California to Rid AP Course Extra Credit

ByABC News
August 9, 2002, 6:50 PM

Aug. 30 -- Recent high school graduate Erica Goncalves may be one of the last California students to be rewarded with extra points for completing demanding advanced placement courses.

California education officials are recommending eliminating the grade boost for these courses. The move is designed to create a level playing field for all students by giving students who take the college-level courses the same credits as a regular high school course.

"It should be impossible for any student to obtain any higher than a 4.0," said Charles Ratliff, senior consultant for California's Joint Committee to Develop a Master Plan for Education. Some California students now can get grade point averages of up to 4.5 by taking advanced placement courses, making them more attractive to universities.

Ratliff said the weighted grade system is unfair for those students whose schools do not offer enough advanced placement courses. These students cannot possibly attain higher than a 4.0 even if they ace every course, he said.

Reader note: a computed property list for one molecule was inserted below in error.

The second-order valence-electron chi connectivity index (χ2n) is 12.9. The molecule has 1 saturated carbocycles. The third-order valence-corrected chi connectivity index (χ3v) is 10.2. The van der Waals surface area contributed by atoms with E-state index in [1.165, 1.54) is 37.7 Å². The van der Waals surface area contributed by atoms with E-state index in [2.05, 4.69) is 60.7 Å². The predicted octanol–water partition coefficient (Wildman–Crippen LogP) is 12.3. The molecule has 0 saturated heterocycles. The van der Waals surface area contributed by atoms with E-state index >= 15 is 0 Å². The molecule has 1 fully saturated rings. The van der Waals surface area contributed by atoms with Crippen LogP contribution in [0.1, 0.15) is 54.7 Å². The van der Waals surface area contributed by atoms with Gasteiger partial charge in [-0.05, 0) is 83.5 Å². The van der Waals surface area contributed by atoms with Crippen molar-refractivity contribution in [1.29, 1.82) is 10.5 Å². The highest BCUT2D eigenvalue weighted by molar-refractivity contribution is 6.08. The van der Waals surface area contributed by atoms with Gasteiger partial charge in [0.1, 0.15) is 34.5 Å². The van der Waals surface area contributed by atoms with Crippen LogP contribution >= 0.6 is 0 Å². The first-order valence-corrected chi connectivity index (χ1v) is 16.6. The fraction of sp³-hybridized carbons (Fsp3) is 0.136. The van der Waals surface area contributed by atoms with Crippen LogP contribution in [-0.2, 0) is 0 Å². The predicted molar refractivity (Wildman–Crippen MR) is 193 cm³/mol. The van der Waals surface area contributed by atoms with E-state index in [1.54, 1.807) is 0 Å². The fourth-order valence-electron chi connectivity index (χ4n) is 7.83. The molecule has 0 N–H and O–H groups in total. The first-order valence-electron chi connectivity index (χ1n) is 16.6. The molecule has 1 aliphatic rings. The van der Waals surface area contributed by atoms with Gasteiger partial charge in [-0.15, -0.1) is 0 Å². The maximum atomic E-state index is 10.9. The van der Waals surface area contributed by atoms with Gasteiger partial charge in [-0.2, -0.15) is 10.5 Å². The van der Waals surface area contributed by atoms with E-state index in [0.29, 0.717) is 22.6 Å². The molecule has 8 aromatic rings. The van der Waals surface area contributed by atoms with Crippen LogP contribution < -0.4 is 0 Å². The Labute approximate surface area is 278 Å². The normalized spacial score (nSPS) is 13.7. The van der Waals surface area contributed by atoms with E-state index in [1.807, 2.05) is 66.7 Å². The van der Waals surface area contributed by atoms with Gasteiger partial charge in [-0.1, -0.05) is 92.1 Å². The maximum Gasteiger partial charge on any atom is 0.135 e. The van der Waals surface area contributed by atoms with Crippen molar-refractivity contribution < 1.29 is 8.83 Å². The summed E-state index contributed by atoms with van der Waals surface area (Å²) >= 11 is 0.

'The Scores Are Essential'

School administrators and students who have taken advanced placement courses are infuriated by the recommendation.

"I think the scores are essential because I did a lot of work, and I want to get credit for it," said Goncalves, 18, who took four advanced placement courses at Gateway Charter High School in San Francisco. She said she thought taking the courses would both prepare her for college and make her a more competitive applicant.

"I think the raising of the grade should stay because it's harder workit's a college level class," said Amy Thorp, 18, who also took four advanced placement courses at Gateway Charter High.

Bill Murray, a principal at Amador High School in Sutter Creek, Calif., said he thought the move was "a mistake and counterproductive" to efforts to raise education standards. "These kids, like all humans, like to see a reward for high achievement. They are competitors, and competition is a wonderful motivator," Murray said.